2. I actually believe the delay of 2021 rules is a benefit to McLaren. They may struggle a little this year, but let’s be honest, regardless of the PU they, 3rd is the best they can hope to achieve, whereas getting a handle on the Merc PU this year will be invaluable learning they can use for ‘22 when there really is a possibility they could challenge for wins

          Besides, If you take a look at the homologation rules for 2020/21 https://www.fia.com/sites/default/files/2020_formula_1_technical_regulations_-_iss_5_-_2020-06-19_1.pdf (from page 99) many people think the ‘21 cars are carry-overs but that’s note true, especially in the case of McLaren. The rules are actually a lot less prescriptive than many people think, still allowing for plenty of scope for change & development

          Most of what teams would usually update throughout the course of a season are not restricted at all, including all external surfaces, wings, diffuser & brake ducts,

          What was restricted is the tub it’s self, crash structures, brakes and internal suspension workings & what you don’t see under the engine cover, however most of which McLaren have been allowed to alter to accommodate the Merc PU

          This includes the gear box, cooling, hydraulics, wiring looms

          Its true a complete re-design would have produced a better car, but that’s true for all teams regardless of a change of PU

          You should look at it as thought the McLaren will be a new car, just one that has been designed within a more rigid set of technical regulations

      2. @johnrkh I don’t think so. RB is too far away for Mclaren to challenge them on pure pace. The sentiment of
        @dbradock seems more realistic. Aston Martin and Alpine are the direct competitors (and Ferrari depending on their performance), not RB.

    2. Fanatec has enough problems with warranties to start selling cheepos.

    3. Lovely article about Adrian Campos.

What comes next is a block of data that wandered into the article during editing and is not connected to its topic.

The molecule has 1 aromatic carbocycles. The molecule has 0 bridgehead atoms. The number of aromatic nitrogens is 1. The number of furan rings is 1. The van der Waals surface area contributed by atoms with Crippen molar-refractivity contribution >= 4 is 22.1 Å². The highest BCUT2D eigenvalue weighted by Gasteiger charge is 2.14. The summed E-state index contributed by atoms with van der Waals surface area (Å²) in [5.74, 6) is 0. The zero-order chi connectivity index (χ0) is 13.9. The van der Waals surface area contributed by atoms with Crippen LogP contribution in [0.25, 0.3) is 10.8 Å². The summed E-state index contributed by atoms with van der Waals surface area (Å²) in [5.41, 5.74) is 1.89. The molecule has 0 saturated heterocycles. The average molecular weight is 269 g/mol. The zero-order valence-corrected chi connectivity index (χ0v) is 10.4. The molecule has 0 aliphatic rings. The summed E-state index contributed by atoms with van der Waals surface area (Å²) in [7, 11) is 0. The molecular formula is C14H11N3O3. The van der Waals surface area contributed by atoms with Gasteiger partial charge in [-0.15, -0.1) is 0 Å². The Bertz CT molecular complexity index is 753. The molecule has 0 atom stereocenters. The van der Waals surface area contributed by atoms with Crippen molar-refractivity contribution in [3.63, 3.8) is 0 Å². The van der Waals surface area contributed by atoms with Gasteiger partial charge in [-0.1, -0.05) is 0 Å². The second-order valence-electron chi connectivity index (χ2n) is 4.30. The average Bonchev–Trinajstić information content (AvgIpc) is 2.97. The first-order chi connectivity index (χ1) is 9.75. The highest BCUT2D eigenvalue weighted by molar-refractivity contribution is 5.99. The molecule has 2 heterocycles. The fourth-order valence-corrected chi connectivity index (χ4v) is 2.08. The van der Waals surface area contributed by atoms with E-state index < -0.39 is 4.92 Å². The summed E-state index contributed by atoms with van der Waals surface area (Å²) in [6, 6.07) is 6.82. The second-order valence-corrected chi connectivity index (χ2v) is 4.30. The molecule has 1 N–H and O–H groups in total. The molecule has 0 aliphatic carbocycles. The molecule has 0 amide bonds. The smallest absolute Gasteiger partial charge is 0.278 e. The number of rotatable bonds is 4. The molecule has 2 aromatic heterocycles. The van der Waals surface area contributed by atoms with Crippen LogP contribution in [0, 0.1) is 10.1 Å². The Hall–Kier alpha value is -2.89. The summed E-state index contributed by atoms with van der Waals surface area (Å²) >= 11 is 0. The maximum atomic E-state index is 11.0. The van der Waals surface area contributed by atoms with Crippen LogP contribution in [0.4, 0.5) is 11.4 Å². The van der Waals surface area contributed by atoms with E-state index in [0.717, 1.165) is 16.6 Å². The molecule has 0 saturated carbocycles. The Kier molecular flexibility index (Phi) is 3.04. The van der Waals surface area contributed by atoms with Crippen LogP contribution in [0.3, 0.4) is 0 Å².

And yeah, I think that IF Zandvoort goes ahead, it will be at best with a “symbolic” crowd to fill the main grandstand.

    4. But Hartley made his move to F1 under the Super License points system in place from 2016 onwards, or does King mean that it changed somewhat to make his late-2017 debut harder to achieve again?

      How did someone manage to steal those two cars? They were indoors behind locked doors rather than outdoors, right?

      1. Not exactly sure about any changes in that points system @jerejj.

        As for the cars – simply drive up with a trailer, break open the garage doors, load the cars, stick them in a container and off they go before the police even start looking. Alternatively, they are hidden in those containers in a container yard or in a garage somewhere. This looks like almost certainly an organised job on order from say someone in the middle east, russia etc.

        If not, you just take off the lights, do a quick repaint. Or you could just strip all the parts, but I think these cars are more worth for a collector.

    5. I think Merhi is really bored.

    6. Jordan King + return to F1 !
      He was a test driver at Manor in 2016, he never competed in a single official second in F1. How could he make a return ?

      Plus, my handicapped aunt’s bespoke car has been stolen last week with an estimated value of €25,000, though it’s a Renault Kangoo.
      Would you please link it in the next round-up.

      1. Plus, my handicapped aunt’s bespoke car has been stolen last week with an estimated value of €25,000, though it’s a Renault Kangoo.
        Would you please link it in the next round-up.

        Sorry to hear that, I hope she will have her car back soon or a new adjusted car, @jeff1s.
        And agree with you: Renault is at least competing in F1 as apposed to BMW.

        1. Thanks. I guess she’ll never find it back, but she rented one terrible Teepee for the moment.

          Obviously @coldfly, I wouldn’t have mentioned it, if it was a Peugeot Teepee! (voice of Jeremy Clarkson to say that car name)

    7. As much as I rate Leclerc, it feels like the Alesi-Berger period again at Ferrari. Hope not.

    8. Also Ferrari should do something about that color. It rather looks more like they are in the rescuing services than in an ancient racing outfit. People liked the burgundy for the 1000th anniversary race, so somewhere in between is for sure a more fitting color IMO.

    Comments are closed.